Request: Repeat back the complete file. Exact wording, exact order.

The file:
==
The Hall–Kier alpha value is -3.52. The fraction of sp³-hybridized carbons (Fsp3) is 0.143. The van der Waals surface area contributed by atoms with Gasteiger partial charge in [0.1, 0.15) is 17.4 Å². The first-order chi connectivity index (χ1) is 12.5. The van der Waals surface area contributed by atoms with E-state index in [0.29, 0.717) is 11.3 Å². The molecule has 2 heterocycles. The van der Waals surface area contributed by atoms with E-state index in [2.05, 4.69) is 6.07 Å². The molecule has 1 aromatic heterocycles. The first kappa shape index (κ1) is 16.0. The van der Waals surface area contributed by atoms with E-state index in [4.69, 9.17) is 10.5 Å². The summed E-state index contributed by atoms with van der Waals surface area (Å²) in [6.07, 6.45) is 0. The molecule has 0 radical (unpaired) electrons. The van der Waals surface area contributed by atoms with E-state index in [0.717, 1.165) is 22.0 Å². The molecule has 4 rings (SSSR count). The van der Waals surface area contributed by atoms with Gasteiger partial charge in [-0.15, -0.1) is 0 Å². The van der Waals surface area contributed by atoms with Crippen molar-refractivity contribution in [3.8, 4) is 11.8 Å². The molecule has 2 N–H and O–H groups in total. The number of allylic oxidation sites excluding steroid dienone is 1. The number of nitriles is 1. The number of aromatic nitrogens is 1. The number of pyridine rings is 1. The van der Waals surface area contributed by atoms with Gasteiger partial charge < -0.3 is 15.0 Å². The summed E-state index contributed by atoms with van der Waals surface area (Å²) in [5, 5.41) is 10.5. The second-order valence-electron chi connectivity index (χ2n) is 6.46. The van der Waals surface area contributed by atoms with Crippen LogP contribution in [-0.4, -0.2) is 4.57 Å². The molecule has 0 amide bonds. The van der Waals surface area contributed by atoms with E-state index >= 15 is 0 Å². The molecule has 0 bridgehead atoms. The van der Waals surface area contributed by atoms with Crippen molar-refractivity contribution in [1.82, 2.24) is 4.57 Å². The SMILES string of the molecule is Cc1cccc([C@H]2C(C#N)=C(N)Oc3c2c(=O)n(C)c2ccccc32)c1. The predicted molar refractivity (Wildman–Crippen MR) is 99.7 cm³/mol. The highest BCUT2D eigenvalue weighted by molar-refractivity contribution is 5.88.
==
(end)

The Hall–Kier alpha value is -3.52. The fraction of sp³-hybridized carbons (Fsp3) is 0.143. The van der Waals surface area contributed by atoms with Gasteiger partial charge in [0.1, 0.15) is 17.4 Å². The first-order chi connectivity index (χ1) is 12.5. The van der Waals surface area contributed by atoms with E-state index in [0.29, 0.717) is 11.3 Å². The molecule has 2 heterocycles. The van der Waals surface area contributed by atoms with E-state index in [2.05, 4.69) is 6.07 Å². The molecule has 1 aromatic heterocycles. The first kappa shape index (κ1) is 16.0. The van der Waals surface area contributed by atoms with E-state index in [4.69, 9.17) is 10.5 Å². The summed E-state index contributed by atoms with van der Waals surface area (Å²) in [6.07, 6.45) is 0. The molecule has 0 radical (unpaired) electrons. The van der Waals surface area contributed by atoms with E-state index in [0.717, 1.165) is 22.0 Å². The molecule has 4 rings (SSSR count). The van der Waals surface area contributed by atoms with Gasteiger partial charge in [-0.15, -0.1) is 0 Å². The van der Waals surface area contributed by atoms with Crippen molar-refractivity contribution in [3.8, 4) is 11.8 Å². The molecule has 2 N–H and O–H groups in total. The number of allylic oxidation sites excluding steroid dienone is 1. The number of nitriles is 1. The number of aromatic nitrogens is 1. The number of pyridine rings is 1. The van der Waals surface area contributed by atoms with Gasteiger partial charge < -0.3 is 15.0 Å². The summed E-state index contributed by atoms with van der Waals surface area (Å²) in [5, 5.41) is 10.5. The second-order valence-electron chi connectivity index (χ2n) is 6.46. The van der Waals surface area contributed by atoms with Crippen LogP contribution in [-0.4, -0.2) is 4.57 Å². The molecule has 0 amide bonds. The van der Waals surface area contributed by atoms with E-state index >= 15 is 0 Å². The molecule has 0 bridgehead atoms. The van der Waals surface area contributed by atoms with Crippen molar-refractivity contribution in [1.82, 2.24) is 4.57 Å². The SMILES string of the molecule is Cc1cccc([C@H]2C(C#N)=C(N)Oc3c2c(=O)n(C)c2ccccc32)c1. The predicted molar refractivity (Wildman–Crippen MR) is 99.7 cm³/mol. The highest BCUT2D eigenvalue weighted by molar-refractivity contribution is 5.88.